Republican freedom is just such a good, he claims, insofar as our efforts to promote it will necessarily have far-reaching beneficial consequences. It will be more clear why this might be so in light of the discussion in part four below, but regardless there remains considerable work to be done developing the foundations of republican theory. After long-standing neglect among historians of political thought, there has been a dramatic revival of interest in the classical republican tradition in the past fifty years or so.
For the first few decades of this revival, a particular interpretation of that tradition prevailed. According to this view, the classical republicans held what would now be described as a perfectionist political philosophy—that is, a political philosophy centered on the idea of promoting a specific conception of the good life as consisting in active citizenship and healthy civic virtue on the one hand, while combating any sort of corruption that would undermine these values on the other.
This distinctive vision of the good life is supposed to be rooted in the experience of the ancient Greek polis, especially as expressed in the writings of Aristotle. The goods of active political participation, civic virtue, and so on, are to be understood as intrinsically valuable components of human flourishing. These and other civic humanist writings have left such an impression on the field that even today many fail to distinguish their views from those of the civic republicans.
As we shall see, however, the two are importantly distinct. Beginning with Skinner , Sunstein , and Pettit , an alternative interpretation of the tradition began to emerge. Undoubtedly, the classical republicans were committed to the importance of active political participation, civic virtue, combating corruption, and so forth. But rather than viewing these as intrinsically valuable components of a particular vision of the good life, these authors argued, they should instead be viewed as instrumentally useful tools for securing and preserving political liberty, understood as independence from arbitrary rule.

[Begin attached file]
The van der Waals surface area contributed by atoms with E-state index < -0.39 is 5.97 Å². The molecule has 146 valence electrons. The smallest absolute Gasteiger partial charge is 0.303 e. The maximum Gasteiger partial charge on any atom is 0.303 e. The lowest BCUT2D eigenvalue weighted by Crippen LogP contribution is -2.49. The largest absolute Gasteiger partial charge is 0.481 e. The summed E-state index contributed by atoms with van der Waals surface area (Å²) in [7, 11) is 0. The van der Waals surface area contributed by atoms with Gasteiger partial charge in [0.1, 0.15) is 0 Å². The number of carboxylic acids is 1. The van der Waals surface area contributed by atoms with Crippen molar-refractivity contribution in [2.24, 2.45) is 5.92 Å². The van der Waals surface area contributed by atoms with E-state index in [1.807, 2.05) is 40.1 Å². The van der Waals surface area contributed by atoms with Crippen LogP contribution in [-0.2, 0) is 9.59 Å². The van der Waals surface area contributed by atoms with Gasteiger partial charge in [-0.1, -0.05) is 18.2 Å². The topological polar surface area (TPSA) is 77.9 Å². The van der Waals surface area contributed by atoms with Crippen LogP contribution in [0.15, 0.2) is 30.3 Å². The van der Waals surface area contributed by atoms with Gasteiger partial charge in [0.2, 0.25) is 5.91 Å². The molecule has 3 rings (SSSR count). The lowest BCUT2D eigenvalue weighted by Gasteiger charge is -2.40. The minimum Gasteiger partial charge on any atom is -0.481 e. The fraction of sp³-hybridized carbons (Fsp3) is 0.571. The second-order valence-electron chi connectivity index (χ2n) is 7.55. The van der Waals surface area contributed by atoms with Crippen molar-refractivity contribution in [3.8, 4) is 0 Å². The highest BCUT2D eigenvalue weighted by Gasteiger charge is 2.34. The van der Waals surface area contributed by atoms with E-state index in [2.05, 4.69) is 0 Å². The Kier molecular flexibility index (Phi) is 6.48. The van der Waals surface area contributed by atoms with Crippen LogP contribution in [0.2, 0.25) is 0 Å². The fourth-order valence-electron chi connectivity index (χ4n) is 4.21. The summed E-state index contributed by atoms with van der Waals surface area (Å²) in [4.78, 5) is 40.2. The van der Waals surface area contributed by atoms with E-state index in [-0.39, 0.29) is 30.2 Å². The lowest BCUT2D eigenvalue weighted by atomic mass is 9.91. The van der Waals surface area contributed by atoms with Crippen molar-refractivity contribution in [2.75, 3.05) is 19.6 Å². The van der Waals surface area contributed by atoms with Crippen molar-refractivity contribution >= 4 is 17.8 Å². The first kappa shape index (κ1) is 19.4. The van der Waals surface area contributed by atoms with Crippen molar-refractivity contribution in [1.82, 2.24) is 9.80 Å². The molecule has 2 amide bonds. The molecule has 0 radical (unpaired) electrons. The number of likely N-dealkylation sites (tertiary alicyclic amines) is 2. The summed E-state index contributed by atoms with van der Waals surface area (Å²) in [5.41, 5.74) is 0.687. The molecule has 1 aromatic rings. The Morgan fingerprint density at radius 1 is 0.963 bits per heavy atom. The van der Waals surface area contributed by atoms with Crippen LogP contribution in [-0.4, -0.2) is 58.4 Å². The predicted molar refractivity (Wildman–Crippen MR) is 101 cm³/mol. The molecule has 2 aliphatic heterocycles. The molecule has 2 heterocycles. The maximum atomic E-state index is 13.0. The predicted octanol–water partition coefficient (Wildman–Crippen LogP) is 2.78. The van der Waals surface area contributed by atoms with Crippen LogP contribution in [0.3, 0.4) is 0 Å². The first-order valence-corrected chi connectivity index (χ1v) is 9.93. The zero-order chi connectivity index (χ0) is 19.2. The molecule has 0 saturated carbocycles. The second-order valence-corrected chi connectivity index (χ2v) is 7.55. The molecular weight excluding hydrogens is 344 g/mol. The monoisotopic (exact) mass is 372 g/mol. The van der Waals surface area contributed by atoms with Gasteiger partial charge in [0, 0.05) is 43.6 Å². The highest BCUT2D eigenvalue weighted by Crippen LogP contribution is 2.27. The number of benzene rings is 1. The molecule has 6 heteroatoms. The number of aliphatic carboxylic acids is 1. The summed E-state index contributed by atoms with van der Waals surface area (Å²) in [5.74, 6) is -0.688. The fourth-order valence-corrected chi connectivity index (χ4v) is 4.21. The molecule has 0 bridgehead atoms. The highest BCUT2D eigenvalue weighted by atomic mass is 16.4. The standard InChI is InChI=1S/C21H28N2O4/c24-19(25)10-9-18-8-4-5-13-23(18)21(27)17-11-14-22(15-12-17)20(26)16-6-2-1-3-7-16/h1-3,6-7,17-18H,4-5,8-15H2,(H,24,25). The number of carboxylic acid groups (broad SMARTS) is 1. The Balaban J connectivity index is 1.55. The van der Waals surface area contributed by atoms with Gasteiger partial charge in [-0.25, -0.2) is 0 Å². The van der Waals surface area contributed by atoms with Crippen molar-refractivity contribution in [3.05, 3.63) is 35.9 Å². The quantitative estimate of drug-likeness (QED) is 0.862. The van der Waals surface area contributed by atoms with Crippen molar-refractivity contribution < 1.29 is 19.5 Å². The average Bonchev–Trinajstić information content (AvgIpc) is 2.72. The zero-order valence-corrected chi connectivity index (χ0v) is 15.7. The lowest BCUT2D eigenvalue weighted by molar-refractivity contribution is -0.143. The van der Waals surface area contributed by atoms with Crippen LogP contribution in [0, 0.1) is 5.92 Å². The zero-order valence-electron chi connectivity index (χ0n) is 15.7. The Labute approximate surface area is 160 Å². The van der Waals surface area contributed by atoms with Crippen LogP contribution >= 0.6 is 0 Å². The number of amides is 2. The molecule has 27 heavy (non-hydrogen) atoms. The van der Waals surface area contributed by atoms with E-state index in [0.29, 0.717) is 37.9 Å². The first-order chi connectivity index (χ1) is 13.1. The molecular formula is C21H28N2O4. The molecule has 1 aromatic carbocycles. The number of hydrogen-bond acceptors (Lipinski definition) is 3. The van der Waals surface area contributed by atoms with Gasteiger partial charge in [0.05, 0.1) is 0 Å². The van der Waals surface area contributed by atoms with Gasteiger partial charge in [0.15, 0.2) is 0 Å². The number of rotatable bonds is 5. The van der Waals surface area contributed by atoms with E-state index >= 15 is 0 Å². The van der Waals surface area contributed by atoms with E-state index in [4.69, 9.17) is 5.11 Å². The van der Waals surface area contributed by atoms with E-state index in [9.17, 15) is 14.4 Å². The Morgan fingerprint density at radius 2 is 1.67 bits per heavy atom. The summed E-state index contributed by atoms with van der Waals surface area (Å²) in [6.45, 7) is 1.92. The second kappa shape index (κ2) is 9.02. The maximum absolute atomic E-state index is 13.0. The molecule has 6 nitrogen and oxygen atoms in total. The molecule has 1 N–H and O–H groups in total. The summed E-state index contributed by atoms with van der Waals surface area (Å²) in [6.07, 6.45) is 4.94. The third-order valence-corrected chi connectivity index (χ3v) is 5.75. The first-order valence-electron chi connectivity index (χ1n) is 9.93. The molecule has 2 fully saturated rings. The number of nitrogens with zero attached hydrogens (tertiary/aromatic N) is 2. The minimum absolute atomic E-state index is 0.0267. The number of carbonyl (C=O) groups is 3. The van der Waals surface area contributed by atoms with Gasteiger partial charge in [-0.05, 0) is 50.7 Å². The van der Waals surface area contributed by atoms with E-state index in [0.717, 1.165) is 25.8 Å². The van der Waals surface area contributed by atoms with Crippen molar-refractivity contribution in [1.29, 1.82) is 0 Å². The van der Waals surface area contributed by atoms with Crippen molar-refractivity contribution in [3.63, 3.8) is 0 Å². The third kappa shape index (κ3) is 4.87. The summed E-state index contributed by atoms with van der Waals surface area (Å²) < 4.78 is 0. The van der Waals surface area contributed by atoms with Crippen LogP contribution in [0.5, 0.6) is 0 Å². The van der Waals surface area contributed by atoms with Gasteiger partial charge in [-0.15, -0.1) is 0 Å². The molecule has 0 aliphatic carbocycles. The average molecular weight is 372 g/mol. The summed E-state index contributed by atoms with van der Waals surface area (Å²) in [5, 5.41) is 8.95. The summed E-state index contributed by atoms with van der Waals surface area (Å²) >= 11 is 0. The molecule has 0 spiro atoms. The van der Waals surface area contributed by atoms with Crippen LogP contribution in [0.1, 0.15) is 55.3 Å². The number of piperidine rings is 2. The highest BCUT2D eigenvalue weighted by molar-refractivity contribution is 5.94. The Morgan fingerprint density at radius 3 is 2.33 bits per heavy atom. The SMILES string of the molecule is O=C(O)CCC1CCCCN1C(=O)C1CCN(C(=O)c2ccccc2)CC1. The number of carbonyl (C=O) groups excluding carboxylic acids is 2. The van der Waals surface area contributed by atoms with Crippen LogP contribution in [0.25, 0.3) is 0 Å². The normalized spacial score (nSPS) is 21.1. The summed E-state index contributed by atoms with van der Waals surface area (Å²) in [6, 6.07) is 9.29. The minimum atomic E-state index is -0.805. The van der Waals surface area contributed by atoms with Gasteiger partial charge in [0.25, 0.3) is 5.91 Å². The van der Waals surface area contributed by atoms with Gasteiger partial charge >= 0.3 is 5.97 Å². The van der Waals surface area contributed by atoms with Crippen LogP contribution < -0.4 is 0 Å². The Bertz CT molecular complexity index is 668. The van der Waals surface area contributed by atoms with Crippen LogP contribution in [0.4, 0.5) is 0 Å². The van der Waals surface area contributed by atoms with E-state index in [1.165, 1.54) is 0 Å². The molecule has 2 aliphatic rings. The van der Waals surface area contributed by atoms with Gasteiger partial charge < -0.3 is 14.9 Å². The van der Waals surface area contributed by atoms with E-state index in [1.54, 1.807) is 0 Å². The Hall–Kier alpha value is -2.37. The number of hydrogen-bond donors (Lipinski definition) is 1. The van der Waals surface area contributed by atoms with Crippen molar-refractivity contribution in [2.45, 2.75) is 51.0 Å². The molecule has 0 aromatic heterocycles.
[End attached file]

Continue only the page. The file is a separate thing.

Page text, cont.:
Republicanism, on this view, has its roots not in an Aristotelian vision of the ancient Greek polis, but rather in Roman jurisprudence with its fundamental and categorical distinction between free men and citizens on the one hand, and dependent slaves on the other. There now exists a considerable historiographical literature advancing this new interpretation, including studies of Machiavelli Skinner , ; Viroli , the seventeenth-century English republicans Dzelzainis ; Skinner , ; Lovett , a ; Rousseau Viroli ; the Americans of the founding era Sellers ; Wollstonecraft Coffee ; Halldenius ; and the nineteenth-century American labor republicans Gourevitch These and other contemporary civic republicans argue that a careful reading of the classical republican texts firmly rejects the perfectionist interpretation favored by civic humanists.
Moreover, the instrumental turn was vital to establishing interest in republicanism as a viable contemporary political doctrine. The difficulty with civic humanism, as many critics have pointed out, is that a perfectionist vision of human flourishing through active political virtue is out of step with modern political and social conditions. There is simply no hope of recreating the experience of the Greek polis in economically complex mass democracies characterized by reasonable pluralism Herzog ; Goodin ; Brennan and Lomasky This objection is removed, however, if we regard civic virtue instrumentally, as merely one tool among others for securing political liberty.
Insofar as republicans are willing to use that tool, and thus willing to support public policies designed to deliberately cultivate civic virtue, they must perhaps reject stronger doctrines of liberal neutrality; but they will nevertheless be happy to endorse broad principles of toleration Honohan ; Lovett and Whitfield At one level, this should surprise no one. After all, classical republicans and classical liberals shared many political commitments constitutionalism and the rule of law, for example , and many figures are regarded as central to both traditions Montesquieu, for example.